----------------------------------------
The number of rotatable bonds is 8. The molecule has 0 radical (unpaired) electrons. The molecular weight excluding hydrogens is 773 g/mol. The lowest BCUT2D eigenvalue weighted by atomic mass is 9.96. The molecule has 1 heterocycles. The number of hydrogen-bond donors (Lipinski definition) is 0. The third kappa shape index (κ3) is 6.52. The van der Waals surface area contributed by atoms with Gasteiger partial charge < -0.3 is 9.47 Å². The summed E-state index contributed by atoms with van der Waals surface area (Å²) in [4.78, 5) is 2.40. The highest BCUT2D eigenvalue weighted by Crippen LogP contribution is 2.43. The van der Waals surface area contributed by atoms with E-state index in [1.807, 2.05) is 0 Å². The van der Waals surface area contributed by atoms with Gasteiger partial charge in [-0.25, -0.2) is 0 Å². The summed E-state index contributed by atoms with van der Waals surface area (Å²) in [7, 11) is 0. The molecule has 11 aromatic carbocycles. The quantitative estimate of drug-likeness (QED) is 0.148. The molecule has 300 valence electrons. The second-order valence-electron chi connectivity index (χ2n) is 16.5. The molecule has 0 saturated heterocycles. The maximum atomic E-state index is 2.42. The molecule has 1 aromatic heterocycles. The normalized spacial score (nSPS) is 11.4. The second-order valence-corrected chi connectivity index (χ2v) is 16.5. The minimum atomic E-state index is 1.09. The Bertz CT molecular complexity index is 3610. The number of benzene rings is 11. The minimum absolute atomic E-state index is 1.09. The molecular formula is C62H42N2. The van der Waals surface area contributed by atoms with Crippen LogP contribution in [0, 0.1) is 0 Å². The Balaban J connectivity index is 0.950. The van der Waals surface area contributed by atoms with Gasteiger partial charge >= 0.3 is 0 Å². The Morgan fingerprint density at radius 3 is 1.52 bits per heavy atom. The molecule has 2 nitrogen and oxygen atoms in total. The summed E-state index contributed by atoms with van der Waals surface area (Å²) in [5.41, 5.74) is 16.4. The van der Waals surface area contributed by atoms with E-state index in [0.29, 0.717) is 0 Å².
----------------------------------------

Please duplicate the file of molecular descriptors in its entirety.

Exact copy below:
The number of rotatable bonds is 8. The molecule has 0 radical (unpaired) electrons. The molecular weight excluding hydrogens is 773 g/mol. The lowest BCUT2D eigenvalue weighted by atomic mass is 9.96. The molecule has 1 heterocycles. The number of hydrogen-bond donors (Lipinski definition) is 0. The third kappa shape index (κ3) is 6.52. The van der Waals surface area contributed by atoms with Gasteiger partial charge < -0.3 is 9.47 Å². The summed E-state index contributed by atoms with van der Waals surface area (Å²) in [4.78, 5) is 2.40. The highest BCUT2D eigenvalue weighted by Crippen LogP contribution is 2.43. The van der Waals surface area contributed by atoms with E-state index in [1.807, 2.05) is 0 Å². The van der Waals surface area contributed by atoms with Gasteiger partial charge in [-0.25, -0.2) is 0 Å². The summed E-state index contributed by atoms with van der Waals surface area (Å²) in [7, 11) is 0. The molecule has 11 aromatic carbocycles. The quantitative estimate of drug-likeness (QED) is 0.148. The molecule has 300 valence electrons. The second-order valence-electron chi connectivity index (χ2n) is 16.5. The molecule has 0 saturated heterocycles. The maximum atomic E-state index is 2.42. The molecule has 1 aromatic heterocycles. The normalized spacial score (nSPS) is 11.4. The second-order valence-corrected chi connectivity index (χ2v) is 16.5. The minimum atomic E-state index is 1.09. The Bertz CT molecular complexity index is 3610. The number of benzene rings is 11. The minimum absolute atomic E-state index is 1.09. The molecular formula is C62H42N2. The van der Waals surface area contributed by atoms with Crippen LogP contribution in [0, 0.1) is 0 Å². The Balaban J connectivity index is 0.950. The van der Waals surface area contributed by atoms with Gasteiger partial charge >= 0.3 is 0 Å². The Morgan fingerprint density at radius 3 is 1.52 bits per heavy atom. The molecule has 2 nitrogen and oxygen atoms in total. The summed E-state index contributed by atoms with van der Waals surface area (Å²) in [5.41, 5.74) is 16.4. The van der Waals surface area contributed by atoms with E-state index in [0.29, 0.717) is 0 Å².